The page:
CT Radiation Doses Vary Among Countries

October 20, 2017

Disparities in radiation doses from CT scans in different countries.

The amount of radiation used to perform CT scans varies considerably around the world and automated radiation-tracking software would help update existing references, according to a study published in the American Journal of Roentgenology.

Researchers from Switzerland and the United States sought to compare diagnostic reference levels from a local European CT dose registry with preexisting European and North American diagnostic reference levels.

Using radiation-tracking software, the researchers looked at data from 43,761 CT scans (means, medians, and interquartile ranges of volumetric CT dose index [CTDIvol] dose-length product [DLP], size-specific dose estimate, and effective dose values) obtained over the course of two years from eight CT scanners at six institutions.

The scans included examinations of the following:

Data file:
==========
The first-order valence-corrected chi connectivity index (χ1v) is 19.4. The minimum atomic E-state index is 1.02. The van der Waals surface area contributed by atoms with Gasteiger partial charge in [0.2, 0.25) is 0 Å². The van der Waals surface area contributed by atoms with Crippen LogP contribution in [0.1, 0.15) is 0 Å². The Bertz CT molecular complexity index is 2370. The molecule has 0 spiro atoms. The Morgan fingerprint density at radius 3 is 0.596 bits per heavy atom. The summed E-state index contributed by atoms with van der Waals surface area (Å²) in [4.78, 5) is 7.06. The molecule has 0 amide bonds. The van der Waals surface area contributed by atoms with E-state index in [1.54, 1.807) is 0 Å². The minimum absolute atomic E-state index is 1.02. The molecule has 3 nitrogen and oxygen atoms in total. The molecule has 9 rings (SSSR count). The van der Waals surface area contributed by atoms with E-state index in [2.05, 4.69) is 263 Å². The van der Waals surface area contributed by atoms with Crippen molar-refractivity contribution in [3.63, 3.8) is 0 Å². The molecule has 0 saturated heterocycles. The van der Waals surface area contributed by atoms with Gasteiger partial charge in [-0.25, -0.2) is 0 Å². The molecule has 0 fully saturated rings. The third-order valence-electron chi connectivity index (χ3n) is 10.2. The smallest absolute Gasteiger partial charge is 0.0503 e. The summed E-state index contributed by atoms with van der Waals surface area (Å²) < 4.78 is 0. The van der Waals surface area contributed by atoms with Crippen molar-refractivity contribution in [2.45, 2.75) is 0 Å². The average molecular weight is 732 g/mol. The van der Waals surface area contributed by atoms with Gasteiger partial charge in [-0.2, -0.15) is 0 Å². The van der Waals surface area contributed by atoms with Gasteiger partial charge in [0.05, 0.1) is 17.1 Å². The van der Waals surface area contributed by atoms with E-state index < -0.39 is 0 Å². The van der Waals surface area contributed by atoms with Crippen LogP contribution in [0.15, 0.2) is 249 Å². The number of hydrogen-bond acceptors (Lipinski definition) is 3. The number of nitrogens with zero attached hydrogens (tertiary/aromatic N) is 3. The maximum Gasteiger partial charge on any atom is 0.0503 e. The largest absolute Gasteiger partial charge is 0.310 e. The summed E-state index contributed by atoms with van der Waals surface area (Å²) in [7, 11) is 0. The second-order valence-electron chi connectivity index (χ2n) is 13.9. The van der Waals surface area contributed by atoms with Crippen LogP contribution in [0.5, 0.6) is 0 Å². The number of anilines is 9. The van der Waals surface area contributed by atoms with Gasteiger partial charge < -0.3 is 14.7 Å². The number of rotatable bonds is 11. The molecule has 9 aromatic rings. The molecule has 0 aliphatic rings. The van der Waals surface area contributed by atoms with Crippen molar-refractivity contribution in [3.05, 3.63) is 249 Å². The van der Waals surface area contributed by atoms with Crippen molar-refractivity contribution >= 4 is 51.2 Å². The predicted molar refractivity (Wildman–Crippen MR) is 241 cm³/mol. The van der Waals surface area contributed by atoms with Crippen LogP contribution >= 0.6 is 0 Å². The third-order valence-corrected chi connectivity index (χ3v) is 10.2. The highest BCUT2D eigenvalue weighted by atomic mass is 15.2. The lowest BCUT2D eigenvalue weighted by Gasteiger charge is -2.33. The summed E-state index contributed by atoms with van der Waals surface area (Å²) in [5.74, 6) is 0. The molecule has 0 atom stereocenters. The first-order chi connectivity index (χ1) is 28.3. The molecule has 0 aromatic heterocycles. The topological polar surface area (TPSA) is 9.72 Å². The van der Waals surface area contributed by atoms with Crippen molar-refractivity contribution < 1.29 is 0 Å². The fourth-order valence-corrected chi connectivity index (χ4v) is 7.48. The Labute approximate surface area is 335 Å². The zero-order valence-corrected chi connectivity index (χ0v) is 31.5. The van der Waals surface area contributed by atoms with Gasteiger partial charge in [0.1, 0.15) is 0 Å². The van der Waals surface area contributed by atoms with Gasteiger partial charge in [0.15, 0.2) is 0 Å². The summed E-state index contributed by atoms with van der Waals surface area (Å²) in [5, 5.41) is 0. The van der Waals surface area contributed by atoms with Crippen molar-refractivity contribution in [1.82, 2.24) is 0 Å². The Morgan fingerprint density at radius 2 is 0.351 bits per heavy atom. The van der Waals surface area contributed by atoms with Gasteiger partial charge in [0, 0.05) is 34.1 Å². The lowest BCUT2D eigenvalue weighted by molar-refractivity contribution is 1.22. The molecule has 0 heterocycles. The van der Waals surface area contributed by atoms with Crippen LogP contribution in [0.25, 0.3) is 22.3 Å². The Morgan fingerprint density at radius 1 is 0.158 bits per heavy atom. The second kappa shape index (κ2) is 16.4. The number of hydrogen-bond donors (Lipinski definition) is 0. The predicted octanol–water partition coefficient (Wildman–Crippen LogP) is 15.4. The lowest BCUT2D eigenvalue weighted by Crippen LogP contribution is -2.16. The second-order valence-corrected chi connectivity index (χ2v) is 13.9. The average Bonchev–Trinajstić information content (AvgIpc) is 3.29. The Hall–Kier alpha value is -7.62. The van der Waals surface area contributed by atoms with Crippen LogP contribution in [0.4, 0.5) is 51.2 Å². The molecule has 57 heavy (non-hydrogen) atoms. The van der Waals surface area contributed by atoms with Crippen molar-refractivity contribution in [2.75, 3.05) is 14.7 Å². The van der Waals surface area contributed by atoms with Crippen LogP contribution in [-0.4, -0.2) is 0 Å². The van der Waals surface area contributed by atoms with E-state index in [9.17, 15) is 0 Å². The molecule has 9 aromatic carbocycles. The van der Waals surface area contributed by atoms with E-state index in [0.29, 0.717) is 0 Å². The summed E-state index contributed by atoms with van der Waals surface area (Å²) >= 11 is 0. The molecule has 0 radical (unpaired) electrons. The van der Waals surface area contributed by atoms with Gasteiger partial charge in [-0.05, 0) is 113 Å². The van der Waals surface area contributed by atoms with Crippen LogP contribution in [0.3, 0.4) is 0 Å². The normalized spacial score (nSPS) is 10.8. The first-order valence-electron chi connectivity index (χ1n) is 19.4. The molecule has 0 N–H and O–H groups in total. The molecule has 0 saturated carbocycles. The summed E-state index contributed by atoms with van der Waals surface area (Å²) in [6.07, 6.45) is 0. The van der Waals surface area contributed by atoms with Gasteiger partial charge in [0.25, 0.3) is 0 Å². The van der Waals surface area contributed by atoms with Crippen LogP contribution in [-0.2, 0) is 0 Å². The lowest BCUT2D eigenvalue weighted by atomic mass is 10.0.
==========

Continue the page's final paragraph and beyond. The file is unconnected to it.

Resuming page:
• Head

• Paranasal sinuses

• Thorax

• Pulmonary angiogram

• Abdomen-pelvis

• Renal-colic

• Thorax-abdomen-pelvis

• Thoracoabdominal angiogram

The metrics from the registry were compared with diagnostic reference levels from Canada and California (published in 2015), the ACR dose index registry (2015), and national diagnostic reference levels from local CT dose registries in Switzerland (2010), the United Kingdom (2011), and Portugal (2015).

The results showed that the local registry had a lower 75th percentile CTDIvol for all protocols than did the individual internationally sourced data. Compared with their study, the ACR dose index registry had higher 75th percentile CTDIvol values by:

• 55% for head

• 240% for thorax

• 28% for abdomen-pelvis

• 42% for thorax-abdomen-pelvis

• 128% for pulmonary angiogram

• 138% for renal-colic

• 58% for paranasal sinus studies

The researchers concluded they had lower diagnostic reference level values than did existing European and North American diagnostic reference levels.

“Automated radiation-tracking software could be used to establish and update existing diagnostic reference levels because they are capable of analyzing large datasets meaningfully,” they wrote.